When Carol O'Brien walks out to the seawall behind her condo building on the Intracoastal just north of Sunrise, what she sees is a massive home that looks abandoned.
“It’s is a beautiful neighborhood, and love it here, but that is a terrible eyesore,” she said.
O’Brien is one of those living in one of South Florida’s top-flight communities who say their property values are taking a hit due to a home in disrepair that’s unbelievably been like this since Hurricane Wilma.
“It’s been that way since 2005, which is stunning that it was allowed to go on," O'Brien said. "I mean, 16 years. It’s incredible."
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The 6,600 square foot home worth $1.3 million took a major hit when Wilma struck South Florida on Oct. 24, 2005.
“I think about a year or year and a half ago they repaired the roof on this, and other than that, it sat there," O'Brien said.
O'Brien has been leading the charge to get it fixed. She says anyone’s patience would run thin after this long.
"We’ll we’ve contacted the mayor, the city manager, the commissioner," she said.
NBC 6 reached out to the City of Fort Lauderdale, who said it is following the letter of the law and the building code when it comes to what’s going on with this property.
The NBC 6 Investigators examined the last two years of code citations where Fort Lauderdale cited the property owners. There were 16 citations in all — the owners ended up complying except once. The most serious violations were that the construction site was not maintained — an abandoned property — and an unsafe structure. That citation remains open, and earlier this year, triggered a hearing before a judge who gave the owners 63 days to comply or the city will move to fix or will demolish the property.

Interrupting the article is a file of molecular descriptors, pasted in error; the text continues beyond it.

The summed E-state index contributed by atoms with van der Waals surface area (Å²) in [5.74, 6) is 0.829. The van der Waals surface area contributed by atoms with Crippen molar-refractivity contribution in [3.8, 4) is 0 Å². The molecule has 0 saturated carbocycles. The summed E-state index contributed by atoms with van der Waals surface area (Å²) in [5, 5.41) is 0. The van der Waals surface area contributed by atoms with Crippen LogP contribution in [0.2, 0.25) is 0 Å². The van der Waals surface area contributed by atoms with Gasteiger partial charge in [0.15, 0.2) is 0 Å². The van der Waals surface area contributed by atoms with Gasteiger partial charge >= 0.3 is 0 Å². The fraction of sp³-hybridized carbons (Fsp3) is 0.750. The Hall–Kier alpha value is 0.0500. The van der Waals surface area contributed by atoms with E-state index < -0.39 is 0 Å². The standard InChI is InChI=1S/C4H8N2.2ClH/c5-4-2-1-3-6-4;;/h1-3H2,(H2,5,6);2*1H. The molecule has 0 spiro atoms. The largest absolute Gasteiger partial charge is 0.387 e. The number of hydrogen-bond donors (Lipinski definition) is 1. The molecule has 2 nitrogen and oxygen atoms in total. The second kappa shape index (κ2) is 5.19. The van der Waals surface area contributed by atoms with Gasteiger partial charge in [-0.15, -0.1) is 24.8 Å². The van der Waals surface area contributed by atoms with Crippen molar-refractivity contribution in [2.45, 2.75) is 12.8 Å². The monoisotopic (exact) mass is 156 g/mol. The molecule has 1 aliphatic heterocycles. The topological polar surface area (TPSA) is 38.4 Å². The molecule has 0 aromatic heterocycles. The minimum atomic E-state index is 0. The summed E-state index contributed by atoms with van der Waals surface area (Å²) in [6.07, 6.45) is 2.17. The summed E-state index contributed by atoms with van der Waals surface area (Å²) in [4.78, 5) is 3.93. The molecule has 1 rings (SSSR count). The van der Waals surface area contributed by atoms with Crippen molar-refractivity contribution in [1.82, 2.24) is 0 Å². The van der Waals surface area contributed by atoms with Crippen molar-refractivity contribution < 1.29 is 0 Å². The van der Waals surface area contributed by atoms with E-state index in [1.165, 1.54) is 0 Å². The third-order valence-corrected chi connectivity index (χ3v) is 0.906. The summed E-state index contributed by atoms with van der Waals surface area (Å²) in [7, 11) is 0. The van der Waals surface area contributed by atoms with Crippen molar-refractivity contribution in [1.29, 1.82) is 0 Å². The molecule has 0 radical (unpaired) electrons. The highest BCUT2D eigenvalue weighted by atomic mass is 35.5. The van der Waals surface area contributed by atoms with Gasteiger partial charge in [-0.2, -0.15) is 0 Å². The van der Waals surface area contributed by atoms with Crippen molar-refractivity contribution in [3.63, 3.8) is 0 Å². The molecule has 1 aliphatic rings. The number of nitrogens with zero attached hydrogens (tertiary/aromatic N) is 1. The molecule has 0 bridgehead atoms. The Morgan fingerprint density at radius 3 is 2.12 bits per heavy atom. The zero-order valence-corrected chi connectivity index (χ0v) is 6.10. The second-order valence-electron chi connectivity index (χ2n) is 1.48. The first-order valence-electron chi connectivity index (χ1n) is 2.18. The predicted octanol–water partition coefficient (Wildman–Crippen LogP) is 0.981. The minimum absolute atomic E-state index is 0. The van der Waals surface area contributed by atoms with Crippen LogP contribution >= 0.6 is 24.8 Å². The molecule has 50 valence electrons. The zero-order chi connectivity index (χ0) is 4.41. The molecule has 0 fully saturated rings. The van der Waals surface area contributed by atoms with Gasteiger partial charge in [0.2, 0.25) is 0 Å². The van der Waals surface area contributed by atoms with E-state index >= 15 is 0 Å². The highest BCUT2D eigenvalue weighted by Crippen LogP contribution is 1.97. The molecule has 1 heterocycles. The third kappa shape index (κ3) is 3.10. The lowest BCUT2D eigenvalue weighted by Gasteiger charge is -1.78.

"In February of this year, there was a magistrate hearing that gave them 60 days to put in windows,” O’Brien said.
NBC 6's search to find the owners took us from Fort Lauderdale to Indianapolis, Indiana, where the company that bought it in 2017 is located.
Its attorney Grover Davis sent a statement saying: "It is SLB Acquisitions' intent to rehabilitate the property. They understand the neighbors' frustration, and it is the company’s desire to have this property renovated as soon as possible. SLB Acquisitions had entered into a contract with another contractor who abandoned the project after having received substantial payments from SLB Acquisitions. That matter is now in litigation. SLB Acquisitions has entered into a contract with a new contractor who will be proceeding with the renovation. The company has contracted to spend more than $900,000 in renovation costs. The funding for the renovation is not dependent on the outcome of the litigation against the former contractor.”
For residents, that cannot come soon enough.
“I want them to repair it, knock it down, take care of it. I mean something needs to be done to make it not an eyesore,” O’Brien said.
The city and the commissioner of the district did not want to speak to NBC 6 about the situation.